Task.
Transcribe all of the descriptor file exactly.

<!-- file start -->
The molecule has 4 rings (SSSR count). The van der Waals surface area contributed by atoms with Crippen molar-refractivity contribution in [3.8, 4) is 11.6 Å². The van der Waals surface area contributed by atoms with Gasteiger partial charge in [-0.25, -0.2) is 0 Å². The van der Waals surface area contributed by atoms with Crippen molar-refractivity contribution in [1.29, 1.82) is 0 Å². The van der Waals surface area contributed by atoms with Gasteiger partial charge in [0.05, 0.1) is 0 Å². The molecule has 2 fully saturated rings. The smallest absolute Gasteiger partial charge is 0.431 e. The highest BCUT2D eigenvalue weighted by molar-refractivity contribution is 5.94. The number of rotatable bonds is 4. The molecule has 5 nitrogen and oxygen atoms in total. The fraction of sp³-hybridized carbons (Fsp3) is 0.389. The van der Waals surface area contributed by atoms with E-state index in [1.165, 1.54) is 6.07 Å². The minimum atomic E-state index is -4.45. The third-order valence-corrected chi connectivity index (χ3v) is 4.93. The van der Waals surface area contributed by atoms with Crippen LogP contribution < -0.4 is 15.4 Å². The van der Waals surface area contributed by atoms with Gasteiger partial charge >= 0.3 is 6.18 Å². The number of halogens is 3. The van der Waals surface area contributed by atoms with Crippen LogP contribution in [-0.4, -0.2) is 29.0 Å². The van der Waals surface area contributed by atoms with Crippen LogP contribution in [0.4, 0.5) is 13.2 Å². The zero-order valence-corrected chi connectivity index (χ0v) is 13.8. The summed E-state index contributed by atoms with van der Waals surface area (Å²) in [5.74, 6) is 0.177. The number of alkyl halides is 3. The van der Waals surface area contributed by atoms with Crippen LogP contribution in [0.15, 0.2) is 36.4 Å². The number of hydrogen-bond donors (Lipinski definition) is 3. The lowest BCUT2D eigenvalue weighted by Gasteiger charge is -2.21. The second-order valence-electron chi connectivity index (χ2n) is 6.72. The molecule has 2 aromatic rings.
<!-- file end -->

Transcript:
The molecule has 4 rings (SSSR count). The van der Waals surface area contributed by atoms with Crippen molar-refractivity contribution in [3.8, 4) is 11.6 Å². The van der Waals surface area contributed by atoms with Gasteiger partial charge in [-0.25, -0.2) is 0 Å². The van der Waals surface area contributed by atoms with Crippen molar-refractivity contribution in [1.29, 1.82) is 0 Å². The van der Waals surface area contributed by atoms with Gasteiger partial charge in [0.05, 0.1) is 0 Å². The molecule has 2 fully saturated rings. The smallest absolute Gasteiger partial charge is 0.431 e. The highest BCUT2D eigenvalue weighted by molar-refractivity contribution is 5.94. The number of rotatable bonds is 4. The molecule has 5 nitrogen and oxygen atoms in total. The fraction of sp³-hybridized carbons (Fsp3) is 0.389. The van der Waals surface area contributed by atoms with E-state index in [1.165, 1.54) is 6.07 Å². The minimum atomic E-state index is -4.45. The third-order valence-corrected chi connectivity index (χ3v) is 4.93. The van der Waals surface area contributed by atoms with Crippen LogP contribution < -0.4 is 15.4 Å². The van der Waals surface area contributed by atoms with Gasteiger partial charge >= 0.3 is 6.18 Å². The number of halogens is 3. The van der Waals surface area contributed by atoms with Crippen LogP contribution in [-0.4, -0.2) is 29.0 Å². The van der Waals surface area contributed by atoms with Crippen LogP contribution in [0.4, 0.5) is 13.2 Å². The zero-order valence-corrected chi connectivity index (χ0v) is 13.8. The summed E-state index contributed by atoms with van der Waals surface area (Å²) in [5.74, 6) is 0.177. The number of alkyl halides is 3. The van der Waals surface area contributed by atoms with Crippen LogP contribution in [0.15, 0.2) is 36.4 Å². The number of hydrogen-bond donors (Lipinski definition) is 3. The lowest BCUT2D eigenvalue weighted by Gasteiger charge is -2.21. The second-order valence-electron chi connectivity index (χ2n) is 6.72. The molecule has 2 aromatic rings.